Venezuela’s electricity system was targeted by a “terrorist attack” on Sunday, Electricity Minister Nestor Reverol said, referring to power outages in the Caracas area and other parts of the Latin American country.
There was an explosion and fire at a power substation in the Jose Angel Lamas commune of northern Aragua state, Reverol told state broadcaster VTV on the phone. The incident caused power outages in the Central District, while also leaving parts of the states of Zulia, Merida, Tachira, Nueva Esparta and Falcon without electricity.
The minister insisted the blast was “A new terrorist attack” in the electrical system of Venezuela, which came as part of “Multifaceted war” ongoing against the country.
Electricity sabotage is one “Important aspect” of this war, with the government and the National Electricity System (SEN) that “Fight every day” to resist such efforts, he added.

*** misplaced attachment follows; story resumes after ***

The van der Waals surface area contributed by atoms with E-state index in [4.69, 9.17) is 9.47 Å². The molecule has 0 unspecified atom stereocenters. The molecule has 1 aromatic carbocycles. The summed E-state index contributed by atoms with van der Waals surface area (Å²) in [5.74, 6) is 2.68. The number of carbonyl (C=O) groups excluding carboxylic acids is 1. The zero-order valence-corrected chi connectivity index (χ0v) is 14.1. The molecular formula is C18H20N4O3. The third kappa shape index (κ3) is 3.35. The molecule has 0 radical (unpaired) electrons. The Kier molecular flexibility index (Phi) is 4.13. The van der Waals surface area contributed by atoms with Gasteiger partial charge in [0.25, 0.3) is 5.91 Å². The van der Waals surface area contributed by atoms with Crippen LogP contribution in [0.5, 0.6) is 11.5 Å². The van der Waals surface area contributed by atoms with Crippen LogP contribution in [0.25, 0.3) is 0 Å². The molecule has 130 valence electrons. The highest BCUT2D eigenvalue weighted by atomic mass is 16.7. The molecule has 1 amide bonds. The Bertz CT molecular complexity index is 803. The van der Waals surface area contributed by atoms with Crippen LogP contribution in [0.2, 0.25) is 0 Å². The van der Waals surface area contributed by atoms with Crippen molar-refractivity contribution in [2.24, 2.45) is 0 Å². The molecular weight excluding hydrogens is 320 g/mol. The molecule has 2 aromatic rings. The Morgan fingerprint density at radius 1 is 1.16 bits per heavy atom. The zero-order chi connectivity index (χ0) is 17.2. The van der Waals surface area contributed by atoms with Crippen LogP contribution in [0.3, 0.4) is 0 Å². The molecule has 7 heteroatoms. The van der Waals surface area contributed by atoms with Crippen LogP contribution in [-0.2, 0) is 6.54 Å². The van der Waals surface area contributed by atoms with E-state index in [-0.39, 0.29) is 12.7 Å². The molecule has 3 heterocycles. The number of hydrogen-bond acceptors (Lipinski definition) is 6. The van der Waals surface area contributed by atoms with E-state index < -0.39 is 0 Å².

Electricity supply has already been fully restored in the capital, while authorities are working to bring the grid at full capacity in other affected areas.
Venezuela’s electrical system has been hit hard by incidents recently, with the People Affected by Outages Committee, an NGO that monitors power outages, reporting more than 96,000 electrical failures and damage to some 38,000 appliances this year alone.
Reverol did not mention those responsible for “Sabotage”, but Venezuelan authorities have previously blamed the US for similar incidents. Caracas accuses Washington of trying to undermine the country and remove its Socialist leader, Nicolas Maduro, from office.
The US is not denying its plans for regime change for Venezuela, imposing crippling sanctions on the country’s economy and recognizing political rival Maduro-Juan Guaido, the self-proclaimed interim president.
On Saturday, Venezuelan Vice President Delcy Rodriguez announced that the government will soon present “trial” that a massive outage that left the country without electricity for a whole week and caused 43 deaths in March 2019 was a “sabotim electricity”.
At the time, Maduro insisted that the power grid collapsed as a result of a “Cyber attack” of supported by America , saying that then US President Donald Trump was “with responsability” for this “Sabotage.”
But some local energy experts attributed the disruption to insufficient funding and poor maintenance of the country’s electricity grid, as well as a lack of properly trained staff.
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